Having saved the best for the last, Shreyas Puranik’s Nadhkhula seems to be the best romantic song I’ve heard in a long time, and just how I like it — a perfect mix of Indian instruments and a melodious tune. Shreyas sings the song himself, and his voice is brilliant; we did get a sneak peek of it towards the end of the Payal Dev-led ‘Ab Tohe Jaane Na Dungi’ (Bajirao Mastani), but this seems to be his first full-length solo song. As soon as it starts, with the piano and ethnic strokes (Tapas Roy), it evokes some kind of magical feeling that seems all the more magical because of the rains. The melody is decorated with sounds of running water, and a beautiful percussion loop (Prashant Sonagra and Mayank Shankar) props the hookline to a pedestal that just places it higher than the hooklines of any other recent Bollywood song. The interlude has a beautiful flute solo by Tejas Vinchurkar, and the flute follows into the antara, which by the way, is one of the most impeccably put together set of notes I have come across in a long time. But the real goosebumps moment is when you hear the Marathi chorus coupled with Vinchurkar’s flute towards the end of the song — which is when it really hits you, what a magical song you had been listening to for the past three minutes. Prashant Ingole’s lyrics are interesting again for the use of the word Nadhkhula, a Marathi slang word used to denote something awesome. This song would be the qualitative and musical equivalent of ‘Nainowale Ne’ (Padmaavat), in that it is in essence a ‘rainy season song’, if you know what I mean!


Total Points Scored by This Album: 7 + 8 + 6.5 + 8.5 + 7.5 + 8.5 + 9.5 = 55.5

Album Percentage: 79.29%

Final Rating for This Album: सा < रे < ग < म < प < ध < नी < सां

Note: The letter which is underlined is the final rating.

Recommended Listening Order: Nadhkhula > Zara Suno = Kathai Kathai > Udhal Ho > Ek Malaal > Aila Re > Aai Shappat

 

Which is your favourite song from Malaal? Please vote for it below! Thanks! 🙂

AN ALBUM WHICH GROWS ON YOU IN SLOW MOTION!! (BHARAT – Music Review)

Music Album Details
♪ Music by: Vishal-Shekhar, Julius Packiam & Ali Abbas Zafar
♪ Lyrics by: Irshad Kamil & Ali Abbas Zafar
♪ Music Label: T-Series
♪ Music Released On: 17th May 2019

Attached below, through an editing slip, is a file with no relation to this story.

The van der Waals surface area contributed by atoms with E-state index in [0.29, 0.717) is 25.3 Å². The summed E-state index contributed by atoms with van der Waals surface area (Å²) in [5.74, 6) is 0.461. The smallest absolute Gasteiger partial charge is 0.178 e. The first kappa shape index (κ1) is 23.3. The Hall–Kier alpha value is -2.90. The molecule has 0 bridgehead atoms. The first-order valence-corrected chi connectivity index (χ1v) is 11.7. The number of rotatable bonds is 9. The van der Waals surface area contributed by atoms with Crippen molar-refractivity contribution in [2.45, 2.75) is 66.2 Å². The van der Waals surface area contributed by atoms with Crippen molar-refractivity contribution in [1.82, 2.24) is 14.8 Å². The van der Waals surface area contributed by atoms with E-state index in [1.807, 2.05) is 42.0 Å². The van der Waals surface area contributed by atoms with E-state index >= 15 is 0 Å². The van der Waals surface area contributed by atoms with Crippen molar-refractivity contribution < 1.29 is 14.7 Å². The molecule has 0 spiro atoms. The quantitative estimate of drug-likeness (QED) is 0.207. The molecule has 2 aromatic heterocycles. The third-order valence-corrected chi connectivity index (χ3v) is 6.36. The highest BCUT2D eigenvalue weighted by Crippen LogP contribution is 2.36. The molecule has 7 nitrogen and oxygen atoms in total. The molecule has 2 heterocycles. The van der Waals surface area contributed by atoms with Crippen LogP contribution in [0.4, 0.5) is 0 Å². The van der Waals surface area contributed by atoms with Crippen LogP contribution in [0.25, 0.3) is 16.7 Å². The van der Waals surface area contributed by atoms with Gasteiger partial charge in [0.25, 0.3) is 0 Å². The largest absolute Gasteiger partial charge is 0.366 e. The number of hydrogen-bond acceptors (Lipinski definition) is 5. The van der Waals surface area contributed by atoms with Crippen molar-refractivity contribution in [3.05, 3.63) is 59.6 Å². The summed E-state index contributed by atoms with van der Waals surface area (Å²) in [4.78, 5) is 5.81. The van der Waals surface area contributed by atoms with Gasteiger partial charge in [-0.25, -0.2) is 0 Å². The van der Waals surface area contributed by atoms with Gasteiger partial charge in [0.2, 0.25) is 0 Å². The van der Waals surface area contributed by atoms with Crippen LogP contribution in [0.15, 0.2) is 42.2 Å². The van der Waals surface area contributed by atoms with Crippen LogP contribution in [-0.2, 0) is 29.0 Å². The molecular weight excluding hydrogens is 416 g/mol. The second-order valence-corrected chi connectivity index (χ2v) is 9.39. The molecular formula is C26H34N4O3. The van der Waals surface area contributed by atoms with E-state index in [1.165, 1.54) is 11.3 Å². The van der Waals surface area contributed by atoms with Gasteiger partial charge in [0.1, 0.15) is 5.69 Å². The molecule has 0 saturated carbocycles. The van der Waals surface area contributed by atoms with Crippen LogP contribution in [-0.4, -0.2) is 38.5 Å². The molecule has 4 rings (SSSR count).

♪ Movie Released On: 5th June 2019

Bharat Album Cover

Listen to the songs: JioSaavn | Gaana

Buy the songs: iTunes


Bharat is a Bollywood film starring Salman Khan, Katrina Kaif, Disha Patani, Sunil Grover, Tabu, Nora Fatehi, and Jackie ShroffThe film is directed by Ali Abbas Zafar and produced by Atul Agnihotri, Alvira Khan Agnihotri, Bhushan Kumar and Krishan Kumar. Two previous films that salman Khan did with Ali Abbas Zafar had music by Vishal-Shekhar, and it isn’t a surprise that they are retained for the third collaboration as well. Both the previous albums, which were on YRF Music, were a mix of entertaining and experimental music, so here’s to hoping that Bharat too, features such a mix of entertainment and experimentation. Also, background scorer Julius Packiam, along with director Ali Abbas Zafar, has composed one theme song for the album. Let’s dive right in! 😊


        Vishal-Shekhar open the album with the quintessential Salman Khan crowd-pleaser song, and I’m glad to inform you, that this sing has pleased this reviewer as well! Slow Motion is a song that ironically took no time to grow on me, a song that I started humming right away after I first heard it. The infectious energy the song carries can be attributed to the duo’s amazing work at the composition and arrangements, Meghdeep Bose’s upbeat programming and arrangements, and the top-notch singing by the vocal powerhouses Nakash Aziz and Shreya Ghoshal. Now, it isn’t the first time Vishal-Shekhar have equipped Shreya in her vivacious and bubbly side, but it sounds so different from their previous collaborations with her! First of all, her lower register provides an amazing touch to the song, which makes you want to listen till the end. Nakash, as always, sings at the top of his lungs and aces it. Meghdeep Bose’s arrangements consist of a contagious tune played first on a plucked string instrument and then on rock guitars (Warren Mendonsa and Meghdeep Bose) that starts the song off on a very catchy note. It is followed up by amazing percussions by the usual group — Dipesh Verma, Omkar Salunkhe, Keyur Barve, Khwab Haria and Shikhar Naad Qureshi — with an amazing interlude midway through the song. The duo’s composition though, is what makes the song so catchy; without that hookline, this song would not be much despite all the booming sounds. Irshad Kamil is made to pen standard Bollywood massy lyrics — the hookline makes one smile, but the rest, especially the antara, makes one cringe. Well, lyrics can be ignored, can’t they?
Of course, after the crowd-pleaser dance number, next on the template of a ‘Salman Khan music album’, comes a romantic number made for Arijit but not sung by Arijit. Chashni happens to fit into this category, a dreamy lullaby sort of song, that harks back to ‘Dil Diyan Gallan’ (Tiger Zinda Hai), only with some of its compositional movements — it is very hard to notice. Overall, the duo’s composition is a very happy-go-lucky one, with a playful vibe; the hookline having a guitar groove to it that makes it irresistibly hummable. Said guitar (played by Aman Moroney, also one of the programmers of the song) repeats throughout the song along with a matka-like sound, making the sing sound earthy. Again, Irshad Kamil’s lyrics are the standard Hindi-Punjabi mix that has infested Bollywood of late, nothing great. What deserves special mention, though, is the singing by Abhijeet Srivastava. The man, one song old (‘Aapse Milkar Achcha Laga’ from ‘Andhadhun’) gets the essence of the song beautifully, and does a much more impressive job than he did in his debut; this will probably be his most memorable song, his big break. Vishal-Shekhar also add their standard V-S strings in the interlude (a quite short interlude, at that, but wait, there’s just the tiny guitar groove where the second interlude should be, so I guess the first interlude is long in comparison!) and those strings hark back to their own songs ‘Naina’ (Gori Tere Pyaar Mein) and again ‘Dil Diyan Gallan’ (Tiger Zinda Hai).